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See also: Rowdy


Alternative forms[edit]


Possibly from row (noisy argument).


  • IPA(key): /ˈɹaʊdi/
    • (file)
  • Rhymes: -aʊdi


rowdy (comparative rowdier, superlative rowdiest)

  1. Loud and disorderly; riotous; boisterous.


Derived terms[edit]



rowdy (plural rowdies)

  1. A boisterous person; a brawler.
    • 2016, Colson Whitehead, The Underground Railroad, Fleet (2017), page 164:
      Carpenter recruited his gang at the saloon, rowdies all. They slept the day, drank well into the evening, and then set off for their pastime.
  2. (Victorian slang) money; ready money.
    • 1848 November – 1850 December, William Makepeace Thackeray, chapter 76, in The History of Pendennis. [], volume (please specify |volume=I or II), London: Bradbury and Evans, [], published 1849–1850, OCLC 2057953:
      I don’t know whether I quite approve of your throwing over Mr. P. for Mr. F., and don’t think Foker’s such a pretty name, and from your account of him he seems a muff, and not a beauty. But he has got the rowdy, which is the thing.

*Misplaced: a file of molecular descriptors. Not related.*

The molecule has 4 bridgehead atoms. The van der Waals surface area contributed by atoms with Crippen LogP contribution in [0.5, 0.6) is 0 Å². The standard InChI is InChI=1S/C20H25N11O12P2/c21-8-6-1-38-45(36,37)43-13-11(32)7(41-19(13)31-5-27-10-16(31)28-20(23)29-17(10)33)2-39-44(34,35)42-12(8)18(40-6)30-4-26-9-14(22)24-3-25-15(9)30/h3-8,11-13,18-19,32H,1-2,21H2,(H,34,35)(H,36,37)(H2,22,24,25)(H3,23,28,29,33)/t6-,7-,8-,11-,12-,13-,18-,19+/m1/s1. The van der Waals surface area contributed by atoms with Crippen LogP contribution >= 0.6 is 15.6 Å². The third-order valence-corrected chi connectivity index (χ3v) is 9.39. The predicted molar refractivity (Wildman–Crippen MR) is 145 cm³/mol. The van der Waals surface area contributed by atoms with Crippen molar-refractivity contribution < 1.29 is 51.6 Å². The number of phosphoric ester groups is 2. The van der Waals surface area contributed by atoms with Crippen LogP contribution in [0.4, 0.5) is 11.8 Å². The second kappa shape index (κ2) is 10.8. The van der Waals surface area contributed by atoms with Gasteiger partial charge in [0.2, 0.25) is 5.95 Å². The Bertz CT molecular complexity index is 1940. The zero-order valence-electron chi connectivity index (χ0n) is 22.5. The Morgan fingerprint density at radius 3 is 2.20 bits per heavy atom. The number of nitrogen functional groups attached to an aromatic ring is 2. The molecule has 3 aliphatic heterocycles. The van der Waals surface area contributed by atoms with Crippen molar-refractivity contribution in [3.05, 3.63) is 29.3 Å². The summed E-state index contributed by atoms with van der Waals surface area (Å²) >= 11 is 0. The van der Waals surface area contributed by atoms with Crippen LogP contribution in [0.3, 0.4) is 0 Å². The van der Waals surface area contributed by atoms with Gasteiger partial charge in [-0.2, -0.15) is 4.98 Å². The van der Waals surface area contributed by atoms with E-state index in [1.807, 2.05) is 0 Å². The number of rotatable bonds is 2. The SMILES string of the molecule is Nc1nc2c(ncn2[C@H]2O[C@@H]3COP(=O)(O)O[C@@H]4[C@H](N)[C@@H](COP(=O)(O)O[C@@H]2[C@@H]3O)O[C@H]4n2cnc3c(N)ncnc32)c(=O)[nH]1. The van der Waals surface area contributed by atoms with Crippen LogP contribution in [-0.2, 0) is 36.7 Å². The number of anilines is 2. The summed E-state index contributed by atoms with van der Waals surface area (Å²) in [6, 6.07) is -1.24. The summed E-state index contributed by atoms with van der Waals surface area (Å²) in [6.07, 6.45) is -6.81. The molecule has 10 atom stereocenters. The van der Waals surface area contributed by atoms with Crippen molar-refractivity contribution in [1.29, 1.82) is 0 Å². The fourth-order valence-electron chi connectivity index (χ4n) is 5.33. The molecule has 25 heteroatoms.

• 1855, Charles Godfrey Leland, Meister Karl's Sketch-Book (Philadelphia: Parry & McMillan), ch 22, p 166:
      The blessing of the priest converts flesh into fish; the skil of the resataurateur changes pet pussies into favourite dishes; the learning of the consmetic-chemist metamorphoses age into youth; the wisdom of Solomen Isaacs transmogrifies old garments into now; the tact of the lawyer makes the worse appear the better cause; and the magic spell of the ready—otherwise know as money, cash, tin, stuff, rhino, root-of-all-evil, blunt, wherewithal, 'rowdy, funds, stumpy, pecuniary, dibs, hard, browns, heavy, mopusses, slugs, shiners, lucre, or 'the filthy,' dust, gelt, chips, lumps, chinkers, mint-drops, pewter, brass, horsenails, rocks, brads, spondulix, needful, dough, spoons, buttons, dimes, or the infallible— will convert every article and item in that old sole-leather into "duty free."



  • German: Rowdy